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Trauma.......how does it come to be?

Updated: May 30



Trauma is something that may happen so quickly and suddenly that we do not even realize what has happened. While many people are able to recover from overwhelming, upsetting or frightening experiences by talking with friends, having a hot bubble bath, going for a walk with the dog, or through meditation, sometimes trauma hangs on and shows up later. When trauma does stick, and we do not realize it is sticking to us until some small thing happens and we overreact. Or, we know we have been traumatized, but no one else seems to understand - or they are tired of hearing about it and tell us to get over it. And sometimes we believe we have 'dealt with it', and then it comes back to throw our life off track months, years or even decades later. Trauma can be like that box of stuff that we hide somewhere, always meaning to get rid of it, but never quite getting to it, and then something or someone touches the box and now there is a mess everywhere. Trauma therapy helps to get the box moved into the sunlight, and cleaned out.


Childhood Trauma


Some traumatized children are resilient and recover quickly with support. Others may display symptoms immediately, or symptoms that worsen over time. Others, may seem to recover, but trauma can leave 'hooks' in their psyche that appear years later. While some victims of childhood trauma may abuse drugs and alcohol at teens as a way to cope, others do 'just fine' until their own children reach the age they were traumatized. Childhood trauma may lead to repeated failed adult relationships, workplace difficulties, depression, anxiety, isolation, gambling, over-eating, physical health issues, etc...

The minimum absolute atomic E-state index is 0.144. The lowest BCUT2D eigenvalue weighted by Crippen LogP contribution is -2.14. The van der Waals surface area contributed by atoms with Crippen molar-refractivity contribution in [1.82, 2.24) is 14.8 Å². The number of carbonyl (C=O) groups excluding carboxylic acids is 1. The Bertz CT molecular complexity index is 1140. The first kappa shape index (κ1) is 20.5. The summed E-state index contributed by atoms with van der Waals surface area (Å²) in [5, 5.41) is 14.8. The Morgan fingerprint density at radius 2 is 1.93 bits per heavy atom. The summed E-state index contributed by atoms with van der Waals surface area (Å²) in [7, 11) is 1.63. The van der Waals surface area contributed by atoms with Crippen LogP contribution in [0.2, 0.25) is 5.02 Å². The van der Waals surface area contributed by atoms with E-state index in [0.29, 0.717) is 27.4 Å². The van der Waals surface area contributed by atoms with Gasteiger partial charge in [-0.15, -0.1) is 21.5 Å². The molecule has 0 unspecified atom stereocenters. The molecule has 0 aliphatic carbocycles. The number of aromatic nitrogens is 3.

Some Types of Childhood Trauma

  • being bullied

  • sexual / physical / emotional abuse

  • accidents or significant injury (e.g. car accident/house fire)

  • exposure to war

  • medical trauma (e.g. surgery, serious or chronic illness)

  • parental substance abuse

  • untreated/poorly managed parental mental health issues

  • parental neglect

  • parental conflict / domestic violence

  • death or loss of a parent(s), sibling, or a family member

  • abuse due to race, orientation, religion


Adult Trauma


While some individuals are exposed to trauma on a daily basis (e.g. firefighters, police, paramedics/EMT, Canadian Forces (CF) military active duty, nurses, doctors...) most adults experience trauma primarily due to accident or injury. For others, the threat of trauma due to troubled domestic relationships, or toxic work environments (e.g. harassment, bullying, work overload, etc.) are an ongoing concern. Whether the trauma is singular and abrupt such as a car accident, or ongoing, it may severely disrupt your life.


Some symptoms of adult trauma:

  • anxiety / chronic worry

  • hypervigilance

  • increased interpersonal conflict

  • trouble focusing / difficulty with task completion

  • avoiding family or friends

  • risk taking behaviours

  • increased substance use or substance abuse

  • losing interest in previously enjoyable activities

  • changes in eating habits

  • overreacting to minor threats or difficulties

  • difficulty falling or staying asleep

  • irritability

  • low mood / depression

  • flashbacks

  • memory / learning difficulties

  • avoidance of trauma reminders

  • feeling unsafe even when it is safe

  • over-protectiveness of self, children, or others

  • stuck thinking / looping thoughts

  • feeling 'frozen' or 'helpless'

  • increased substance use or substance abuse

  • unhealthy coping behaviours (e.g. gambling, over eating, over shopping, sex without intimacy, to much time lost on social media/internet)


Trauma symptoms that occur in the month following the trauma exposure may be signs of Acute Stress Disorder. Trauma symptoms that continue or appear more than one month after the trauma exposure may be signs of Post Traumatic Stress Disorder.


If you have been exposed to a traumatizing experience, and you are experiencing some or many of the symptoms listed above, or your friends/family/employer or others are concerned about you, then you may want to consider speaking to a trauma therapist. Research shows that specific types of trauma therapy are the most likely to be effective trauma treatment. These therapies include Eye Movement Desensitization and Reprocessing (EMDR), Cognitive Behavioural Therapy (CBT), Prolonged-Exposure Therapy (PE) and medication.


If you have any questions, please feel free to email Sally-Anne here. We look forward to hearing from you.





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